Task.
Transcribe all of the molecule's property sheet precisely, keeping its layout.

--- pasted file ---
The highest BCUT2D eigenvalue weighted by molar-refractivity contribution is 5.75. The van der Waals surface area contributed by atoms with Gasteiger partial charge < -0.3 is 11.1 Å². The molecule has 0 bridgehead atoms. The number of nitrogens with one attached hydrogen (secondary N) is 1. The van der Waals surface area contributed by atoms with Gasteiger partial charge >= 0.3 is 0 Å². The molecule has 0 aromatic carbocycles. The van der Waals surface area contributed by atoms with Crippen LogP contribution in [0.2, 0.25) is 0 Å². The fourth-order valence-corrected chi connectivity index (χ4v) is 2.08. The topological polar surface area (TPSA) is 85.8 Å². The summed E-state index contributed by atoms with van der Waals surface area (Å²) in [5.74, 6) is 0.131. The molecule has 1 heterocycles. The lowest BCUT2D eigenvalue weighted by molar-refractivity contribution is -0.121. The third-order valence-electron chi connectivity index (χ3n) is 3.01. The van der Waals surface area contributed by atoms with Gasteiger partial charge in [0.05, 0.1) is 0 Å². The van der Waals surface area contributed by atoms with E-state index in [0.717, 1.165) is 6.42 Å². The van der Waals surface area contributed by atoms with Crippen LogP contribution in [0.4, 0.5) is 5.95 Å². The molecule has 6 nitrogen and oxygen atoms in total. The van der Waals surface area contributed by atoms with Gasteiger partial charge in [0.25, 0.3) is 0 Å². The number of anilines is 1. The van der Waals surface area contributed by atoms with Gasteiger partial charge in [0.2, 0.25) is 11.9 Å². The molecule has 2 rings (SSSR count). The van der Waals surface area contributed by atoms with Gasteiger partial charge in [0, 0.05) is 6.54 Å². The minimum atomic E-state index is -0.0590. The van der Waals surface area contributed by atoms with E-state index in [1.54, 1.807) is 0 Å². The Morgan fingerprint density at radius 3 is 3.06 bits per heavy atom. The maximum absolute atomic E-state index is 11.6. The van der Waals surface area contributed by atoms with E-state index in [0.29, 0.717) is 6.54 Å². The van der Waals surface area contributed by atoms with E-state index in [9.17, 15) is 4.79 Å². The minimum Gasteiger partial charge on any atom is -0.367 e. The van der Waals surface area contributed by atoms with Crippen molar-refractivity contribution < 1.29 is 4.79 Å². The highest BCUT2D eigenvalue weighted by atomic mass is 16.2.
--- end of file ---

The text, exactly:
The highest BCUT2D eigenvalue weighted by molar-refractivity contribution is 5.75. The van der Waals surface area contributed by atoms with Gasteiger partial charge < -0.3 is 11.1 Å². The molecule has 0 bridgehead atoms. The number of nitrogens with one attached hydrogen (secondary N) is 1. The van der Waals surface area contributed by atoms with Gasteiger partial charge >= 0.3 is 0 Å². The molecule has 0 aromatic carbocycles. The van der Waals surface area contributed by atoms with Crippen LogP contribution in [0.2, 0.25) is 0 Å². The fourth-order valence-corrected chi connectivity index (χ4v) is 2.08. The topological polar surface area (TPSA) is 85.8 Å². The summed E-state index contributed by atoms with van der Waals surface area (Å²) in [5.74, 6) is 0.131. The molecule has 1 heterocycles. The lowest BCUT2D eigenvalue weighted by molar-refractivity contribution is -0.121. The third-order valence-electron chi connectivity index (χ3n) is 3.01. The van der Waals surface area contributed by atoms with Gasteiger partial charge in [0.05, 0.1) is 0 Å². The van der Waals surface area contributed by atoms with E-state index in [0.717, 1.165) is 6.42 Å². The van der Waals surface area contributed by atoms with Crippen LogP contribution in [0.4, 0.5) is 5.95 Å². The molecule has 6 nitrogen and oxygen atoms in total. The van der Waals surface area contributed by atoms with Gasteiger partial charge in [0.25, 0.3) is 0 Å². The number of anilines is 1. The van der Waals surface area contributed by atoms with Gasteiger partial charge in [0.2, 0.25) is 11.9 Å². The molecule has 2 rings (SSSR count). The van der Waals surface area contributed by atoms with Gasteiger partial charge in [0, 0.05) is 6.54 Å². The minimum atomic E-state index is -0.0590. The van der Waals surface area contributed by atoms with E-state index in [1.54, 1.807) is 0 Å². The Morgan fingerprint density at radius 3 is 3.06 bits per heavy atom. The maximum absolute atomic E-state index is 11.6. The van der Waals surface area contributed by atoms with E-state index in [0.29, 0.717) is 6.54 Å². The van der Waals surface area contributed by atoms with E-state index in [9.17, 15) is 4.79 Å². The minimum Gasteiger partial charge on any atom is -0.367 e. The van der Waals surface area contributed by atoms with Crippen molar-refractivity contribution < 1.29 is 4.79 Å². The highest BCUT2D eigenvalue weighted by atomic mass is 16.2.